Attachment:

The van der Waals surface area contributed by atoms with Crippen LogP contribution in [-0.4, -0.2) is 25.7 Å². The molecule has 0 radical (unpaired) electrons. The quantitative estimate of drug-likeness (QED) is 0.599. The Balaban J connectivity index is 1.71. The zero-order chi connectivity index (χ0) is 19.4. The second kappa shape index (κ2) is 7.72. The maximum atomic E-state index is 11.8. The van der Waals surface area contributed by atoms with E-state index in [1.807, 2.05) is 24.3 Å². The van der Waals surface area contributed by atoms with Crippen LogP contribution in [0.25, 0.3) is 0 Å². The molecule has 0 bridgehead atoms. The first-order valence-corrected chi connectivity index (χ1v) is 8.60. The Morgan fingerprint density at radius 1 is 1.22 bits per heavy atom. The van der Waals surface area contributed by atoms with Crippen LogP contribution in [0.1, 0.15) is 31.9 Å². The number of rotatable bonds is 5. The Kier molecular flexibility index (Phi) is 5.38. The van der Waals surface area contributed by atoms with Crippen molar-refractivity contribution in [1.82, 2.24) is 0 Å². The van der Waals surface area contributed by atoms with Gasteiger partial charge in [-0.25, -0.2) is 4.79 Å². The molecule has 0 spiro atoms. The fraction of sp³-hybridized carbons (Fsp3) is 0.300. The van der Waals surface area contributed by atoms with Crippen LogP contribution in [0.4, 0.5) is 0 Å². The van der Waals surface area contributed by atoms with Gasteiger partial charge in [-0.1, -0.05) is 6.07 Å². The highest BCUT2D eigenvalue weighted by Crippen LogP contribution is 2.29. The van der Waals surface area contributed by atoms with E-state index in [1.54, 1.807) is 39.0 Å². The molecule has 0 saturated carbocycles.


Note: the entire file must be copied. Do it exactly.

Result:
The van der Waals surface area contributed by atoms with Crippen LogP contribution in [-0.4, -0.2) is 25.7 Å². The molecule has 0 radical (unpaired) electrons. The quantitative estimate of drug-likeness (QED) is 0.599. The Balaban J connectivity index is 1.71. The zero-order chi connectivity index (χ0) is 19.4. The second kappa shape index (κ2) is 7.72. The maximum atomic E-state index is 11.8. The van der Waals surface area contributed by atoms with E-state index in [1.807, 2.05) is 24.3 Å². The van der Waals surface area contributed by atoms with Crippen LogP contribution in [0.25, 0.3) is 0 Å². The molecule has 0 bridgehead atoms. The first-order valence-corrected chi connectivity index (χ1v) is 8.60. The Morgan fingerprint density at radius 1 is 1.22 bits per heavy atom. The van der Waals surface area contributed by atoms with Crippen LogP contribution in [0.1, 0.15) is 31.9 Å². The number of rotatable bonds is 5. The Kier molecular flexibility index (Phi) is 5.38. The van der Waals surface area contributed by atoms with Crippen molar-refractivity contribution in [1.82, 2.24) is 0 Å². The van der Waals surface area contributed by atoms with Gasteiger partial charge in [-0.25, -0.2) is 4.79 Å². The molecule has 0 spiro atoms. The fraction of sp³-hybridized carbons (Fsp3) is 0.300. The van der Waals surface area contributed by atoms with Crippen LogP contribution in [0.4, 0.5) is 0 Å². The van der Waals surface area contributed by atoms with Gasteiger partial charge in [-0.1, -0.05) is 6.07 Å². The highest BCUT2D eigenvalue weighted by Crippen LogP contribution is 2.29. The van der Waals surface area contributed by atoms with E-state index in [1.54, 1.807) is 39.0 Å². The molecule has 0 saturated carbocycles.